Journalism Fan just sent me a note to le me know Arthur Sulzberger is going to address his staff today to discuss the comments he made to Ha’aretz last week. I found more details on the New York Observer’s web site.
Here is in essence what Sulzberger is going to be talking about:
“We are continuing to invest in our newspapers, for we believe that they will be around for a very long time. This point of view is not about nostalgia or a love of newsprint. Instead, it is rooted in fundamental business realities: Our powerful and trusted print brands continue to draw educated and affluent audiences.
“Traditional print newspaper audiences are still significantly larger than their Web counterparts. Print continues to command high levels of reader engagement. And, of course, we still make most of our money from print advertising and circulation revenue. And yes, I remember what I said here last year and what I was supposed to have said last month at Davos about not having a printed product in five years time.
“So let me clear the air on this issue. It is my heartfelt view that newspapers will be around–in print–for a long time. But I also believe that we must be prepared for that judgment to be wrong. My five-year timeframe is about being ready to support our news, advertising and other critical operations on digital revenue alone …whenever that time comes.”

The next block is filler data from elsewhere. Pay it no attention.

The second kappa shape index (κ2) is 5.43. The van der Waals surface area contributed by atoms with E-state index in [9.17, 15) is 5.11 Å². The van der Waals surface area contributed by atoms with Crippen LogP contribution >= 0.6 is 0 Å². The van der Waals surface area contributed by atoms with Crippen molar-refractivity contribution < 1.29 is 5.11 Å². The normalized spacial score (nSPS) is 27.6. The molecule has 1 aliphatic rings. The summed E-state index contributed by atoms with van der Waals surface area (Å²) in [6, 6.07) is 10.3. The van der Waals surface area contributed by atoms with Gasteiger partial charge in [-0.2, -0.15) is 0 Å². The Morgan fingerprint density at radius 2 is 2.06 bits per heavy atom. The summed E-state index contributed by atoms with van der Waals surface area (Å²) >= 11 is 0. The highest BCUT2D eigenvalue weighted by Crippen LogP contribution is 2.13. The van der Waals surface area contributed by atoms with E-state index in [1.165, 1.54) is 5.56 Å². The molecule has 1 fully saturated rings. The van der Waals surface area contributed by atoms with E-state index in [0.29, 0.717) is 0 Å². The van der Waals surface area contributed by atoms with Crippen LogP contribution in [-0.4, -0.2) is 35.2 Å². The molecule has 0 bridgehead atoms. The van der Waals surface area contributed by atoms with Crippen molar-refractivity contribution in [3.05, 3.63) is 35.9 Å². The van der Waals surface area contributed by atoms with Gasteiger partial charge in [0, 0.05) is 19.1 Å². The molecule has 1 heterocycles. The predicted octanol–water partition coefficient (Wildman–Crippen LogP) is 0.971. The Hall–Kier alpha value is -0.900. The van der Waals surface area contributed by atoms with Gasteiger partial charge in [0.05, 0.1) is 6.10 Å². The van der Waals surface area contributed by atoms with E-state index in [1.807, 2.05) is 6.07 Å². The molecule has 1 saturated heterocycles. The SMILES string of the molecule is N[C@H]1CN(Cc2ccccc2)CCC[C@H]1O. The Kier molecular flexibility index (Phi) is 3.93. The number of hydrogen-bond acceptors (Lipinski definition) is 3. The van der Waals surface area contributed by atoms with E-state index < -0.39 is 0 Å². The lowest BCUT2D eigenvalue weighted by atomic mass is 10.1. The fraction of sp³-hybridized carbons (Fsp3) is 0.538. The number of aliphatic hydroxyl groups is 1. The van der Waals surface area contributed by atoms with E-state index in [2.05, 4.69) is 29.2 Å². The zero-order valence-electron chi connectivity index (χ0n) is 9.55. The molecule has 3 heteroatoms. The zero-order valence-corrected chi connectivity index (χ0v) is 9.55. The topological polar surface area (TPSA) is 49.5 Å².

It was a gaffe, but also an epiphany. The New York Times is the newspaper of today. As it happens, today is when people read the newspaper. (…) And even as the American newspaper industry is preparing for the day the Internet kills it off, The Times has made itself into the dominant newspaper on the Web. It has gotten there by trial and error—and the trials and the errors are both ongoing—but the basic premise has held: It is the paper, only without paper. (…)
It’s easy, except it’s not. The Washington Post is a soup of cryptic links, bobbing in and out of view. Dailies in cities like Boston, Philadelphia and San Francisco are still hidden behind “portals” (please resize your newspaper to fit this window). It’s not that nytimes.com is immune to fads or bad ideas. There are tepid blogs and cornball videos and if-you-insist podcasts strewn around the site. They will likely go away, piece by piece, as the real experts in those media—following The Times’ example—claim their own share of the Web audience. In the meantime, you can ignore them, and read the paper.